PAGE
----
During my last visit to India in December 2014, I had the opportunity to visit a school in the region of Kutchh (state of Gujarat), North-West of India. During my visit, I was shocked by the school's current situation. Having had the opportunity to study in an international school whilst in India, I did not realise how lucky I was. As a Law student, I am particularly sensitive to human rights issues and I believe that education is a right to which everyone should have access. As a citizen of the World, I think that humanity survives because of a "sense of unity". Each person has the power to contribute to change in the hope of seeing a united humanity based on common values.
As I am determined to see a change in the current state of the school, I thought of creating a crowdfunding project to finance the construction of an expansion of the girls' accommodation as well as the construction of bathrooms for the girls.
Mangal Mandir School
This project concerns a small school, Mangal Mandir School, which is located in a small village named Bhujodi. This school was constructed in 1998 by a benefactor of the "Rabaris" nomadic community.
In 2001, the school was entirely destroyed by an earthquake. The school is currently directed by Reva Bhai Desai, an old student of the school itself. This school was mainly created for children of nomadic people. Their parents are constantly moving around the country and as a result, they cannot offer basic education to their children. For this reason, they send their children to this school which offers them free education as well as free accommodation.
- 210 students: 120 boys and only 49 girls
- Boy's hostel: 17 rooms (12 boys in each)
- Girls' hostel: 2 rooms (17 in each), the rest of the girls live in the classrooms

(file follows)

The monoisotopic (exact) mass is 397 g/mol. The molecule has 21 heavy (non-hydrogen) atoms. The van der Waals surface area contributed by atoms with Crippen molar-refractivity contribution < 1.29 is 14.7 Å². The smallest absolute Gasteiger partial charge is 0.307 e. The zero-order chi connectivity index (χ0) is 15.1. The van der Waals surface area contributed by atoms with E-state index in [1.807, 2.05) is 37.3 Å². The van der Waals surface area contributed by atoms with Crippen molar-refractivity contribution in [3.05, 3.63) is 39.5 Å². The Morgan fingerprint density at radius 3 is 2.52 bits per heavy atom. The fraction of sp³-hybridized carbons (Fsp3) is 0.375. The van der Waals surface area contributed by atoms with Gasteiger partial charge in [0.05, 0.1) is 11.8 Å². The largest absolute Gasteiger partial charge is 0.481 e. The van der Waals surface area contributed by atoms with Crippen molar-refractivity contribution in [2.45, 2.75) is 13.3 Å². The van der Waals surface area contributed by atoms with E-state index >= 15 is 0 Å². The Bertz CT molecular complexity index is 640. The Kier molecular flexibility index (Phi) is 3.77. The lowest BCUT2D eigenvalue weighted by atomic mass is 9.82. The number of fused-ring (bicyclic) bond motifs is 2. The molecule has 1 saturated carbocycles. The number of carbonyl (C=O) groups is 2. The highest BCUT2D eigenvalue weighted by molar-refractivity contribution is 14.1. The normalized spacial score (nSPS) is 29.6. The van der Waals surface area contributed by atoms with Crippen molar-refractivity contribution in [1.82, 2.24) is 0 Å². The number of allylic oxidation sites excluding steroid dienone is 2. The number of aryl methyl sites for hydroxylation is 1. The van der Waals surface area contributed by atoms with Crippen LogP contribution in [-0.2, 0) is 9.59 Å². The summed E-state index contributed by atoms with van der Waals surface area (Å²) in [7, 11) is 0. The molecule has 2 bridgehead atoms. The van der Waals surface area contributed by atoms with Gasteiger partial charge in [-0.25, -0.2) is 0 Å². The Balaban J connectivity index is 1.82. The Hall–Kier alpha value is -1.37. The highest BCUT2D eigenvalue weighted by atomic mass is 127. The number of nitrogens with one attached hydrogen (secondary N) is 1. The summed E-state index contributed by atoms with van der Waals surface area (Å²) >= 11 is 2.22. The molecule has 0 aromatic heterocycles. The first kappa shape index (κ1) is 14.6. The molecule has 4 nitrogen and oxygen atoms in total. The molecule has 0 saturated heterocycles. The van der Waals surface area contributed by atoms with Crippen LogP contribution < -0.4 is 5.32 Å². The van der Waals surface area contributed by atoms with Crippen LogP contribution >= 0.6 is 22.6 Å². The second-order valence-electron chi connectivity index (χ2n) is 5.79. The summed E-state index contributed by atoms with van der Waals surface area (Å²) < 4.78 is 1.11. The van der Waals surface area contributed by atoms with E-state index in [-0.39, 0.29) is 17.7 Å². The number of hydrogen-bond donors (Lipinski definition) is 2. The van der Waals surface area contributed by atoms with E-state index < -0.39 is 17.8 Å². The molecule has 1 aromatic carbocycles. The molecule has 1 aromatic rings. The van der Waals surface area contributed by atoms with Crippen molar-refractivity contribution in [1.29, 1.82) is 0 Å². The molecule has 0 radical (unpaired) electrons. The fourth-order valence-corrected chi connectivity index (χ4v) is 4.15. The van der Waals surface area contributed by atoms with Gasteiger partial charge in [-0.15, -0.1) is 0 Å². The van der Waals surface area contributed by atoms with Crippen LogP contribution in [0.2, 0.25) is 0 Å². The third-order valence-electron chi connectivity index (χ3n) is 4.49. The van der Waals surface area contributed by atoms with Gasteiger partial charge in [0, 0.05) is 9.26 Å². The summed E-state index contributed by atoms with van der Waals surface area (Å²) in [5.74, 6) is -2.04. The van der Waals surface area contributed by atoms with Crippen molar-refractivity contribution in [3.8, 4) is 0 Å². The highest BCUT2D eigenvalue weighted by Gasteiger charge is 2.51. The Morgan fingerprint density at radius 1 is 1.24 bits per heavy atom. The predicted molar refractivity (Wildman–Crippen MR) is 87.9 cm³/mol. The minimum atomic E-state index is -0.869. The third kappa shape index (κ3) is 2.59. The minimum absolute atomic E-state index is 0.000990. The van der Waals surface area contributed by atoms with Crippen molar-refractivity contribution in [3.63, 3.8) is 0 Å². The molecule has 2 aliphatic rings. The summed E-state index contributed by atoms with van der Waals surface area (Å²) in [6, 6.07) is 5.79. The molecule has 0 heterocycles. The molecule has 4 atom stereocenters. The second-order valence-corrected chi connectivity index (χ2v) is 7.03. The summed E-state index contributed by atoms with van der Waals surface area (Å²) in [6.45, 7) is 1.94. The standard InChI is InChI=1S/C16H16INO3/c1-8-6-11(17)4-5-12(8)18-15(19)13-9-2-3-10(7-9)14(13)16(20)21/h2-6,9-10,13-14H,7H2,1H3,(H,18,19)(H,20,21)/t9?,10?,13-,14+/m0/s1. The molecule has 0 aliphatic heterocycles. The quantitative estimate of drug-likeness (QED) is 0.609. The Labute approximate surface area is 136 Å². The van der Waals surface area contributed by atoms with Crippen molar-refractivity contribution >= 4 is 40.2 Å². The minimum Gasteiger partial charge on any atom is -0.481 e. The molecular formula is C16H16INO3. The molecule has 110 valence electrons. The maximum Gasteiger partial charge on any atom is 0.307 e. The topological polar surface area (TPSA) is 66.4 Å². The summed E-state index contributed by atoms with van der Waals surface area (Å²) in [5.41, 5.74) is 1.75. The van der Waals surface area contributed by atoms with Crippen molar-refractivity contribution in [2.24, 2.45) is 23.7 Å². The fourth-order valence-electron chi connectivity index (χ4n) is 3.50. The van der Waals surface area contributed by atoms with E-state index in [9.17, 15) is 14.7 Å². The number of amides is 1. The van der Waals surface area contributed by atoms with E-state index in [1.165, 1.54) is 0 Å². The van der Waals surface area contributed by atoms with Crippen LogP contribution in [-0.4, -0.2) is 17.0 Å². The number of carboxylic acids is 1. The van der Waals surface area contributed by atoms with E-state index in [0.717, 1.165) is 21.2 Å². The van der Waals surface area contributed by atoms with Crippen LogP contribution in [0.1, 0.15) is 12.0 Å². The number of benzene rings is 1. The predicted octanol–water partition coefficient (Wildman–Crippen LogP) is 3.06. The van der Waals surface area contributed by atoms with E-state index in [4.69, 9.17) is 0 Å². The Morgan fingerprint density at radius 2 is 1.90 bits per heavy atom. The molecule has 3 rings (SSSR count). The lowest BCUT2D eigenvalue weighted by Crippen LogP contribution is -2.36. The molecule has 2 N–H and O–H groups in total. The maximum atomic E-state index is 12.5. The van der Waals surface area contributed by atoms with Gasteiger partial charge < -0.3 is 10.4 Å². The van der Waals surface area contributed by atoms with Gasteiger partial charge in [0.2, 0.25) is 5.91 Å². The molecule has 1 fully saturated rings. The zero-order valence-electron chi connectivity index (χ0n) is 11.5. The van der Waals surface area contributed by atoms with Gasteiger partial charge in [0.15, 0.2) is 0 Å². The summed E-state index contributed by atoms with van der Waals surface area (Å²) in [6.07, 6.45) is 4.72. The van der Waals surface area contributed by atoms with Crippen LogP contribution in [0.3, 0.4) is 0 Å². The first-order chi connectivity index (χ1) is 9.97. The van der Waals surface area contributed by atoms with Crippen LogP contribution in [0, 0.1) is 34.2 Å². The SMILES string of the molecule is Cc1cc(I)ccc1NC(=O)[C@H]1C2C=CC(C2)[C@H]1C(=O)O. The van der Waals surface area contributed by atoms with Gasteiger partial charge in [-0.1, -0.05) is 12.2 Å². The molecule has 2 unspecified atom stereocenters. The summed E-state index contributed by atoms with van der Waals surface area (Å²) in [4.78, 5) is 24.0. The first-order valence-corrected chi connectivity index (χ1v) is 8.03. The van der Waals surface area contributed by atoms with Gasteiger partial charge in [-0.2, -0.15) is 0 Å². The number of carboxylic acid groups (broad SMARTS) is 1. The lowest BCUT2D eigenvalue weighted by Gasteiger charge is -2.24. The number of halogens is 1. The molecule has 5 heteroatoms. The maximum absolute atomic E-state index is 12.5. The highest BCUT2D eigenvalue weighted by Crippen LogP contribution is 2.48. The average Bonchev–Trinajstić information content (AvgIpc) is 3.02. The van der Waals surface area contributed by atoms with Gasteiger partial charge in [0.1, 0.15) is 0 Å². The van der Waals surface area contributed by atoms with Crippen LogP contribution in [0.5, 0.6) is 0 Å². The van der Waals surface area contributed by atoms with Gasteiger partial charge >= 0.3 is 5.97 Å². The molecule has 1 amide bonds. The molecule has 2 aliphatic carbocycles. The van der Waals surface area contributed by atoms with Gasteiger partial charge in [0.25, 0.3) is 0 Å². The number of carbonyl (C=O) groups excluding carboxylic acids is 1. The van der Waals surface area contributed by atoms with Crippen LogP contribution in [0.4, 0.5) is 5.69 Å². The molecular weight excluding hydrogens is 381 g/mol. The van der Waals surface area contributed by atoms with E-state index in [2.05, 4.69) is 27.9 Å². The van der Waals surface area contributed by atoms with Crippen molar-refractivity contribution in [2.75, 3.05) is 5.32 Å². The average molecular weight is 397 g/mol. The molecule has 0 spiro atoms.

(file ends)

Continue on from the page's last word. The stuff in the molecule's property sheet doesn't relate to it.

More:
- 9 teachers, 1 guard and 3 cooks
- 28 children per class maximum
- Age of the children: between 7 and 16 years, few children who are only 5
- The school is in a constant deficit (2.5 laks (3500 euros) per year))
- The Indian gouvernement subsidies only covers the costs for 120 students (100 Indian rupees per student for 10 months (1.5 Euros))
- Grades 1 to 10
Report on the current situation of the school - girls/boys
The boys are very enthusiastic to succeed in their studies because they want to escape from their ancestors' nomadic life as shepherds live in extremely difficult conditions. However, even with education up to grade 10, few are those who will find a well paid job after finishing school. Indeed, the school does not have sufficient funds to offer classes till grade 12.
The benches on which the boys are sitting are also their beds. There are no mattresses or pillows available.
It is surprising that the girls only represent 23% of all students. While the director would want to offer education to more girls, the school is restricted by their annual budget. This lack of money prevents the construction of bathrooms, which is essential for the girls’ accommodation (boys shower in the open air). More and more of herding families are willing to send their daughters to school. Every year there are about 70 applications but unfortunately there is only room for 30.
During the day, girls are also engaged in cleaning and kitchen work. This approach was established to give girls the skills needed for their future family life. In the rural parts of India, most women stay at home and do not work once married: they rarely have a place in the professional world.
Some girls doing kitchen work once their classes are over:
During summer 2015, I will travel to India to follow the development of my project. I will be available to give information on the development of my project over the months (the construction of bathrooms and the enlargement of the boarding school for girls) and please let me know if you have any further questions.